A visual history

A couple days ago I posted how I’d found these videotapes . . . ones I’d stolen from an old TV station.  For the record again, I would and never have done anything like this again and the so-called crime was far from criminal because the station was prepping to dispose of them all.  Dispose of them meaning they were throwing them out.

Look up at those two clips . . . two flickering moments from the stacks of videotapes I found these in.  They may not seem like much, two minor Entertainment segments with seemingly no value other than their glimpse into the pop culture news of the day.  But I see major events of my life, two massive ones, that are flowing below the surface.  I’ve written about them both before…

Obviously, the anchor for these segments is my wife, Andrea.  She wasn’t my wife during these times, though.  The two segments I’ve hand picked just for today’s blog have pretty high significance for me.

The first, which you see there, is actually a segment that was edited and aired after the event.  I had arrived at work, angry at the world, pissed about life, not sure why.  Maybe the cute red-haired girl in the back of the classroom had rejected me, maybe I was mad I had to work, but I was early for work.  She was late to get to a preview screening of a movie for her segment.  I ran into her in the parking lot of Your News 17 in Council Bluffs, Iowa.  I said the typical ‘how’s it going’ or something and she stopped right in front of me.  I remember vivid details.  She had a black and white polka-dot blazer on.  She had a t-shirt that showed just a little cleavage.  She wore silk pants that just caught my eye.  Not sure why they did, but I had to force myself not to look at her legs or behind or I’d get caught looking at her legs and behind.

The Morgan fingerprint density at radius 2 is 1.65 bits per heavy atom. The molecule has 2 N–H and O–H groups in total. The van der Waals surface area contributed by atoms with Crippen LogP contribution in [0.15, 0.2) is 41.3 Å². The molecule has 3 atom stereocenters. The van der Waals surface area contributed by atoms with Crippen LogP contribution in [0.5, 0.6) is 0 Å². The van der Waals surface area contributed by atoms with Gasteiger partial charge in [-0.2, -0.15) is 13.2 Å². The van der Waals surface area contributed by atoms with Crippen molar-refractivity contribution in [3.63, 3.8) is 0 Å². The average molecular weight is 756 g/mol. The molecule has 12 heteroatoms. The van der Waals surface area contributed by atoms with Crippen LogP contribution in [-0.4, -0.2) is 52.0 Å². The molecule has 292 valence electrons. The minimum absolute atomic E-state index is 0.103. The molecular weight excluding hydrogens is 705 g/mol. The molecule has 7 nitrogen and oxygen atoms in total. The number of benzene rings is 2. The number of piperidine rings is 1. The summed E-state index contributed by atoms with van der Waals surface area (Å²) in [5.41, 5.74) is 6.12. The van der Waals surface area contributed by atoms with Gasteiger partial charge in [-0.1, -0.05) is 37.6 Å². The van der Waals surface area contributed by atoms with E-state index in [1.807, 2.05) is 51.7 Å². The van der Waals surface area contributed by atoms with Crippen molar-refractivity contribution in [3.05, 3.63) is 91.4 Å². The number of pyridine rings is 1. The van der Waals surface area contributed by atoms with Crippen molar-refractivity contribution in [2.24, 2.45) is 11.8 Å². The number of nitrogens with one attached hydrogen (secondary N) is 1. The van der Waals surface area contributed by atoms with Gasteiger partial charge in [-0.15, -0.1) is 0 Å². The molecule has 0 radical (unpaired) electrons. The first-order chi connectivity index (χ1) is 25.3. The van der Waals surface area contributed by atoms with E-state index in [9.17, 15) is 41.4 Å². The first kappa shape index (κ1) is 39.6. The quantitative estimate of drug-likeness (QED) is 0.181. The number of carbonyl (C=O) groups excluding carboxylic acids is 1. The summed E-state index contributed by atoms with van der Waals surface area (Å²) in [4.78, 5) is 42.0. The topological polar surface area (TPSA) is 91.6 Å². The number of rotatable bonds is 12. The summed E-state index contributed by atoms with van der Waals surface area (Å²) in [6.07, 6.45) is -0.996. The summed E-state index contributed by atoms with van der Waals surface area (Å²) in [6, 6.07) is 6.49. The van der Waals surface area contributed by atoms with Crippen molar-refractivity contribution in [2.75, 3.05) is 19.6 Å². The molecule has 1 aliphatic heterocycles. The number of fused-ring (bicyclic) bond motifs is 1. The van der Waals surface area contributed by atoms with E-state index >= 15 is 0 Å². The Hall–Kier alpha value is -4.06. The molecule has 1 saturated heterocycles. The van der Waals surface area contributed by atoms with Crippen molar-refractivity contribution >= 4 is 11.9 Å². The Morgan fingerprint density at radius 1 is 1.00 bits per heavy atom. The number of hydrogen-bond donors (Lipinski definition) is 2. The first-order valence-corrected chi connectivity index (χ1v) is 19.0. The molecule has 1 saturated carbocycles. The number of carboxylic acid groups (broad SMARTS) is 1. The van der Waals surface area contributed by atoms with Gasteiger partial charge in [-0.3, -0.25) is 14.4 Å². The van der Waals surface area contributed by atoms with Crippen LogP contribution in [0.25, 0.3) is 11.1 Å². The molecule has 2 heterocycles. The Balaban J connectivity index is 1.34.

She wore this coat…

She stopped dead in front of me and said “I’m late to go review a movie.”  Then she got this look, a smile and twinkle that literally paralyzed me.  I could see the gears turning in her head and she asked “want to come along?”

She hated doing things like this alone.  I hated shirking my duties for preproduction.  I was shy, lanky, horrified, and of course I said “yes.”

The first segment . . . she was reviewing the Marrying Man .  I had to watch this segment to get an idea of what the movie was about.  I watched her the whole film, not the movie.  We got back and I don’t even remember punching the pre-production for that segment.  I was in a daze.

But I didn’t ask her out.  It was months before I did anything.

Which brings me to segment two up there.  Again, strangely I remember the outfit.  I’m not  a clothes hound nor am I fashionable.  But she had style – and it was just past the late ’80s.  I remember thinking I was clever and being the kid who makes fun of the girl he likes.  I called it her Kermit jacket because it was the kermit/Kelley green.  That segment is April 19th, 1991.  I know, because it’s the day the George Foreman/Evander Holyfield fight took place.  I remember, because it seemed she’d moved he attentions to someone else.

By the end of that night . . . and we must have done the segment semi-live because I remember the jacket . . . she walked up to another person on the crew, not me, and said they were going out for drinks later that night and if he wanted to stop by it would be grand.  Somebody else.